The third entry in our Week of Horror series is Zombie, a 1979 Italian film directed by the legendary Lucio Fulci.
Note: This review covers the Anchor Bay 2002 release. Some images inside NSFW.
Released in Italy on August 25th, 1979 and in the United States in July of 1980, Zombie is in my opinion the best zombie movie ever made. Originally titled Zombi 2 in an attempt to ride the coat tails of the European release of Dawn of the Dead entitled Zombi, Zombie has nothing in common with Dawn of the Dead other then the fact that there are zombies in both. Besides Zombie and Zombi 2, this film is also known as Island of the Living Dead, Zombie Island, Zombie Flesh Eaters, and Woodoo.
Far from Fulci’s first film, Zombie is arguably his magnum opus. Fulci managed to get his actors to portray truly “realistic” zombies, whose slow shambling and dead stares beneath pounds of makeup are some of the most convincing ever seen on screen. The earthy and organic look the zombies are given adds to their convincing presentation, making it appear that they were fresh out of the ground. They may have been slow, but they were absolute tanks; their lumbering gait made them appear immune to any form of punishment.
Despite the nasty visuals awaiting you around every turn, most of the attention seems to have been paid to the zombies rather than their victims. Wounds and imperfections on the rapidly decaying zombies are far more well done than the injuries they inflict, and most of the blood shown is a bit watery. While not the goriest zombie film out there, there is still some stomach churning stuff in this movie….especially the super-famous eye impaling scene. Other moments, such as the upper remains of a person that a group of zombies feasts upon, will impress you with how gruesome the scene appears, but how little you actually are seeing. Fulci’s ability to trick you into thinking you are seeing more gore than you actually are is impressive, to say the least.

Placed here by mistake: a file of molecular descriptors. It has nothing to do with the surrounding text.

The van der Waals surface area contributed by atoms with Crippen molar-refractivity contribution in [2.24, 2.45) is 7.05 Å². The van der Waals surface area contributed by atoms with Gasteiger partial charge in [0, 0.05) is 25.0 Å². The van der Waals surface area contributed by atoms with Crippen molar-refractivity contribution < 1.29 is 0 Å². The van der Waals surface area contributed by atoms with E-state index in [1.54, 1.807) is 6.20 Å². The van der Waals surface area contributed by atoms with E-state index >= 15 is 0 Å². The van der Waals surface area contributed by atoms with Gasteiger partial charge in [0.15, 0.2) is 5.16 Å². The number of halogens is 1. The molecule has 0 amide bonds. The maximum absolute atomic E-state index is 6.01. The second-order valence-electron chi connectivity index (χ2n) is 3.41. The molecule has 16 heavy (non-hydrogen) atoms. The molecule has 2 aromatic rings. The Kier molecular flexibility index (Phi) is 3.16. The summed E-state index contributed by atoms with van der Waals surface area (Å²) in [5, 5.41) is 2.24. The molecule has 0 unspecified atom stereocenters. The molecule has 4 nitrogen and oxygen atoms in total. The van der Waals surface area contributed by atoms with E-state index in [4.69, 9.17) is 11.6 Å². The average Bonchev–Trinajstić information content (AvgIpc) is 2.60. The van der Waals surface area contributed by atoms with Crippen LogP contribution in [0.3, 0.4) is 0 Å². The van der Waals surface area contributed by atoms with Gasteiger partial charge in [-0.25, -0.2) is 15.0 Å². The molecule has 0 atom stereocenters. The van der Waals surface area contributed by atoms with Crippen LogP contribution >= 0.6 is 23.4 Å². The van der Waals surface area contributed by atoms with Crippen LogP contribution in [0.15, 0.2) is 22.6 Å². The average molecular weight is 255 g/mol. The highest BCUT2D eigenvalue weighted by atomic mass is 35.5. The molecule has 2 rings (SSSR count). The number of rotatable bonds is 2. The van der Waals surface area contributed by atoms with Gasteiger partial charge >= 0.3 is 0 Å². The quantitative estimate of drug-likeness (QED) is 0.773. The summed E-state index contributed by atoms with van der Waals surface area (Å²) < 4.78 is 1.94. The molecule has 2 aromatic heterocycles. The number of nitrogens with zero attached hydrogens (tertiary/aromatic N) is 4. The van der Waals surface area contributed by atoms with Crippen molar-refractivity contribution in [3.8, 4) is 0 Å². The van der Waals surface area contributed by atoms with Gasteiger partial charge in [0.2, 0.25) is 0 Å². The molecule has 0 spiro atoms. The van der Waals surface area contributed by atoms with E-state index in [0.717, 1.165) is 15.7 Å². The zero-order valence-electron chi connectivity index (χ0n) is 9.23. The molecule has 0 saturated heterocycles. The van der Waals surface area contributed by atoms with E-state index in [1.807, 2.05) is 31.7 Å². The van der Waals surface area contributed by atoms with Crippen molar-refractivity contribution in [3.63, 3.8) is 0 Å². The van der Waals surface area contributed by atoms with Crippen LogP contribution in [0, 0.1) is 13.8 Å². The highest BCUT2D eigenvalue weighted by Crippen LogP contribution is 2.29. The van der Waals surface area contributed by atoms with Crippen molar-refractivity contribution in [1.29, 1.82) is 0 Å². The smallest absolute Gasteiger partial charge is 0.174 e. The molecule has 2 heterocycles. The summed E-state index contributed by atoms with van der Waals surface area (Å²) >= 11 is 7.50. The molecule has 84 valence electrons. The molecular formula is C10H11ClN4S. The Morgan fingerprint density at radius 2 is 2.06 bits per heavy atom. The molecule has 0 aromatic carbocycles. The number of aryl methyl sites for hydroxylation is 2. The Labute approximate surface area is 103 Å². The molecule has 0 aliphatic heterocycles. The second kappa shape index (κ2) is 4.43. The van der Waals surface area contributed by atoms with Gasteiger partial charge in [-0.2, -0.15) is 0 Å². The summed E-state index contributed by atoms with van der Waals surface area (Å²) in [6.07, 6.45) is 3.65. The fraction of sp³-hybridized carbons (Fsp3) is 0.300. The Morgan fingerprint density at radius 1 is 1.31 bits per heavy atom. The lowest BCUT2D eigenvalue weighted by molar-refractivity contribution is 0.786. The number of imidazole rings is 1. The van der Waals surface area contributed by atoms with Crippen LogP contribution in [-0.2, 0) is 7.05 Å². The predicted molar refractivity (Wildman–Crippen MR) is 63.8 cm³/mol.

The picture quality in the 2002 Anchor Bay release is a bit grainy and a little fuzzy, but it fits the overall feel of the film well. There is a decent Dolby Digital 5.1 mix, with zombie moans coming from all speakers. Camera angles in this movie are experimental in nature, with some odd close-up choices and zoomed in establishment shots. Fulci manages to make you feel confined, despite the open space of the island the movie takes place on, adding to the tension. The best camera work comes in when Fulci frames a gore shot; you see just enough of what is happening to someone for just a long enough amount of time to satisfy the gorehounds without being excessive. While 15 minutes or so could have been lopped off from this movie, the pacing is still decent. I personally find this a good one to watch either late at night, or during a lazy weekend afternoon.
Zombie is a classic in the genre. If you enjoy zombie movies or just want to see a piece of cinematic horror history, you need a copy of this movie to go on your shelf. I myself prefer the grainy picture of the 2002 release over the 25th anniversery edition, as the picture is a little bit too clear in that version. The 98-minute documentary that comes with it is worth the price of admission alone, however…so you might want to try to get your hands on a copy of both.